Obese adolescents who do not get enough sleep may be at an increased risk of heart disease and other health issues, compared with other obese teens who get more sleep, a new study suggests.
Researchers looked at the teens' risk factors for developing heart disease, diabetes and stroke, and found that the less sleep the adolescents got, the higher their "cardiometabolic risk score," which is a measure that combines the risk of developing these conditions into a single number.
"More sleep means less risk," said study author Heidi IglayReger, supervisor of the Physical Activity Laboratory at the Michigan Metabolomics and Obesity Center.
In the study, the researchers examined 37 obese teenagers, ages 11 to 17. The research team measured the participants' body mass index, waist circumference, blood pressure and blood sugar. They also gave each participant an accelerometer — a device used to measure people's physical activity and sleep patterns.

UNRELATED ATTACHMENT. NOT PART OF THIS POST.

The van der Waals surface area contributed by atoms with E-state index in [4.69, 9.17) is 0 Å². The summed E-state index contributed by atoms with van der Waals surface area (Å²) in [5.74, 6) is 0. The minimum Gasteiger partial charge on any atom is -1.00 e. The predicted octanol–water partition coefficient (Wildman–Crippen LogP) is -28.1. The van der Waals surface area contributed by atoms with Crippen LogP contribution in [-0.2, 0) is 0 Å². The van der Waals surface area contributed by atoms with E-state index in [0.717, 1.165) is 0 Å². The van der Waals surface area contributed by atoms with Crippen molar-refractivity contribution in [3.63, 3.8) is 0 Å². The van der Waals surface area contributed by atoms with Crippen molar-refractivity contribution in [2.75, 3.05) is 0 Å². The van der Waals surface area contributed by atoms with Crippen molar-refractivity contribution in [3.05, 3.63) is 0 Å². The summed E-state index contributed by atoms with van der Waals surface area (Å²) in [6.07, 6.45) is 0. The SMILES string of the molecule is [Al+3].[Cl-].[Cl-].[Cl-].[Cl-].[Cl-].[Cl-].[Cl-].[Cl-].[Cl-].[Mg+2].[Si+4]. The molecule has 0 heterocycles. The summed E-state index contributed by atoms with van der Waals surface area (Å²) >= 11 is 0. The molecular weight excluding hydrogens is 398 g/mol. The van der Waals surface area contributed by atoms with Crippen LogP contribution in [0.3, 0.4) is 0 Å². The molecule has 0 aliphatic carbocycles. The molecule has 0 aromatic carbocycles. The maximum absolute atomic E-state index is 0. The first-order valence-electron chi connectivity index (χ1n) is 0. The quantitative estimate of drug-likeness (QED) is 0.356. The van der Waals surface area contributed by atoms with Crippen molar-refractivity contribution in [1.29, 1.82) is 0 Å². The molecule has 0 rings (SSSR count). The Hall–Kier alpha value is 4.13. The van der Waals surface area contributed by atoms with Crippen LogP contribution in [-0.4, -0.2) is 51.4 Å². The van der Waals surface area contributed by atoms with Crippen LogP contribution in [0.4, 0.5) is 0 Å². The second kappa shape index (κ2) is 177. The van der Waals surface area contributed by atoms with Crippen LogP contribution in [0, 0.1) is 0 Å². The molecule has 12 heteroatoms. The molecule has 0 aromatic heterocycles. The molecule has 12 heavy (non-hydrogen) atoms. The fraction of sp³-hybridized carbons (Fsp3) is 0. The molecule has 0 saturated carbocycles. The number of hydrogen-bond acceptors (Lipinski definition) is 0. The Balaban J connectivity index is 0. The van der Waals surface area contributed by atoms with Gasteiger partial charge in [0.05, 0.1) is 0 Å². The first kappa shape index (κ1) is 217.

It turned out that only five of the teenagers in the study slept for at least 8.5 hours per night, which is the recommended minimum for this age group. The remaining kids slept about 7 hours per night.
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